In 1986 I began to paint using a system of chance to select colors. This strategy is as follows:
I choose an area to be painted. I then throw a dart at the dartboard bull's eye.
When a numbered wedge is struck, I then paint with its predetermined hue.
Carried out in a playful spirit, this arbitrary system results in unique color combinations. To resolve a painting my game-playing shifts to problem-solving, still maintaining this chance process.
I continue to work within this process because my artistic concerns still revolve around elements of play and discovery. However, while my concern is with visual dynamics - the play of color, visual effects and the visceral nature of paint, its various applications and interactions - I am intrigued by the tension between these strictly painterly or abstract concerns and representational imagery.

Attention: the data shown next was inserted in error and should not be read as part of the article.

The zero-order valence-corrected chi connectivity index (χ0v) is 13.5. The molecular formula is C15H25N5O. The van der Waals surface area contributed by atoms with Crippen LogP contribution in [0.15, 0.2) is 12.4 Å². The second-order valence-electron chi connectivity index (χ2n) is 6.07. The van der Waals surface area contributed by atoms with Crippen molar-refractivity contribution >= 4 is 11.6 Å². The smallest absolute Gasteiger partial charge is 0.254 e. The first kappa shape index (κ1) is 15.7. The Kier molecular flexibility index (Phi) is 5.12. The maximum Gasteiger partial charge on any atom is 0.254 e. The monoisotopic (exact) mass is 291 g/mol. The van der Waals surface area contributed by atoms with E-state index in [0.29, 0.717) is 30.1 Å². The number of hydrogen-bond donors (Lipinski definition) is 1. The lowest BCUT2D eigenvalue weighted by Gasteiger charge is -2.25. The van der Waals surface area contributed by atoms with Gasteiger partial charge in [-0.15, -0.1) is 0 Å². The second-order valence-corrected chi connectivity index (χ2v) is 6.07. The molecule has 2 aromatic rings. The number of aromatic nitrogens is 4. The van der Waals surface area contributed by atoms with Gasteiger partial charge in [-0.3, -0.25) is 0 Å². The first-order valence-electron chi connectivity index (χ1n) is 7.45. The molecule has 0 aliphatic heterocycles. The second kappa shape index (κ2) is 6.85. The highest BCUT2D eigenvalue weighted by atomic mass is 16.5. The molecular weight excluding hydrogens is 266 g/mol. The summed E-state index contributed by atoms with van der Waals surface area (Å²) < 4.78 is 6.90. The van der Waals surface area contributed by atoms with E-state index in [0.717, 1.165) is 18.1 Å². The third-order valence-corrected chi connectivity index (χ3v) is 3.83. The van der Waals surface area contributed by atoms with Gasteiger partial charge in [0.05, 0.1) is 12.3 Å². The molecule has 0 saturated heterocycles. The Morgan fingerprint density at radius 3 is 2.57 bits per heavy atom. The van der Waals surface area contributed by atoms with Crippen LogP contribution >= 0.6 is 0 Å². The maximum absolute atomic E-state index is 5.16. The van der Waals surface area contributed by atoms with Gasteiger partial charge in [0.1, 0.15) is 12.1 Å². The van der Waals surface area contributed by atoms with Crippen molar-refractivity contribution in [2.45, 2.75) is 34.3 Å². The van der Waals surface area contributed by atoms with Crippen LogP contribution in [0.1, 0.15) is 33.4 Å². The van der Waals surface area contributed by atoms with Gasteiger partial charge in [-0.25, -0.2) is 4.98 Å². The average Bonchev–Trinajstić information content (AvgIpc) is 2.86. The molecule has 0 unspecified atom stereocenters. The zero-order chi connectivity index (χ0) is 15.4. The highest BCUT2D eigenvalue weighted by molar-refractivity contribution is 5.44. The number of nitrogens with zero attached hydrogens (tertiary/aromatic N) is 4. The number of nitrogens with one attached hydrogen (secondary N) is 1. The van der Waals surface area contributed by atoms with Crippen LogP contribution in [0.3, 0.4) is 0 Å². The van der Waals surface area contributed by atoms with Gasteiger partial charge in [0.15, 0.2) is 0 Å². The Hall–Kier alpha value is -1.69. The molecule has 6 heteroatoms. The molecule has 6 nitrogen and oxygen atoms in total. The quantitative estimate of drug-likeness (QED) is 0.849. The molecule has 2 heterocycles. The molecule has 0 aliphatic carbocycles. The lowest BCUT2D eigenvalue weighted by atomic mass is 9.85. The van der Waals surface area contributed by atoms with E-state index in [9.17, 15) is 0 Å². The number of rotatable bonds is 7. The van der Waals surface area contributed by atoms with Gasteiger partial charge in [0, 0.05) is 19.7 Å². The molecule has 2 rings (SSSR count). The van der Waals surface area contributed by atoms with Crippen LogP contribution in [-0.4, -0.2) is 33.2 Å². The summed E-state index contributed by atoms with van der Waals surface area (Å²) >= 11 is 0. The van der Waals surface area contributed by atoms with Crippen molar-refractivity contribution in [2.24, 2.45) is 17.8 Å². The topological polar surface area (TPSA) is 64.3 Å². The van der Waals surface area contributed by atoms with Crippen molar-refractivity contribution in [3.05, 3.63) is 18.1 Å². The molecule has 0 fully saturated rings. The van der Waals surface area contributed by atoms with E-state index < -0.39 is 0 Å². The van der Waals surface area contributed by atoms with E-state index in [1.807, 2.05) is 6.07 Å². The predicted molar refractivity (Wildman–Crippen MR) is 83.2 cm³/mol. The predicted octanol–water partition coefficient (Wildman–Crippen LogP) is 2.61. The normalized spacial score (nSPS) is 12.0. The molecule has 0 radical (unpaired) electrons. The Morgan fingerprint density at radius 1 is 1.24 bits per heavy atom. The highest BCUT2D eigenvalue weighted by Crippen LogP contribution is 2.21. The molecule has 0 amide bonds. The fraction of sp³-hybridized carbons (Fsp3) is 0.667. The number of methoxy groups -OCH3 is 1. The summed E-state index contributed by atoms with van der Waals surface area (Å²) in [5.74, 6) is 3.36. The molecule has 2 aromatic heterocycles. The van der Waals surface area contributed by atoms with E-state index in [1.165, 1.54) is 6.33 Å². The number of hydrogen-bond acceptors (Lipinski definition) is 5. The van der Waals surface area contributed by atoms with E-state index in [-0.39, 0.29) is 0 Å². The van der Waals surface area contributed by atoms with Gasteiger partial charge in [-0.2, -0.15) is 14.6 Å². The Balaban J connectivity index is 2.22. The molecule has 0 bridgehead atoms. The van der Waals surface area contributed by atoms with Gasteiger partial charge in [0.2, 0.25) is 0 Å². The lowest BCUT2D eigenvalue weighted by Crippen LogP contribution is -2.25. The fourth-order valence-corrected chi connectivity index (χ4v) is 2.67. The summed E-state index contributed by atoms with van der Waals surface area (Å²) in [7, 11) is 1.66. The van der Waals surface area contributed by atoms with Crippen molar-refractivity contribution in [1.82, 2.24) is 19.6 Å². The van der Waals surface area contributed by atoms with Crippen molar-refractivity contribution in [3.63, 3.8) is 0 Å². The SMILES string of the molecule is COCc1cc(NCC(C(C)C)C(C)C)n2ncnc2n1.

I have worked through a wide range of imagery including still life whose status historically as low art makes it an appropriate place to explore freely. More recently I have returned to even more banal subjects that also lend a sense of humour to my work. Confronting the mundane nature of everyday life, I am representing everything from the kitchen sink and its usual forms of disarray to the formidable state of the bathroom - a rare subject in the realm of art.
Though the playful nature of the subject compliments the process, there often remains a tension intrinsic to this same process - the tension between chaos and order, struggle and play, indeterminacy and self-expression.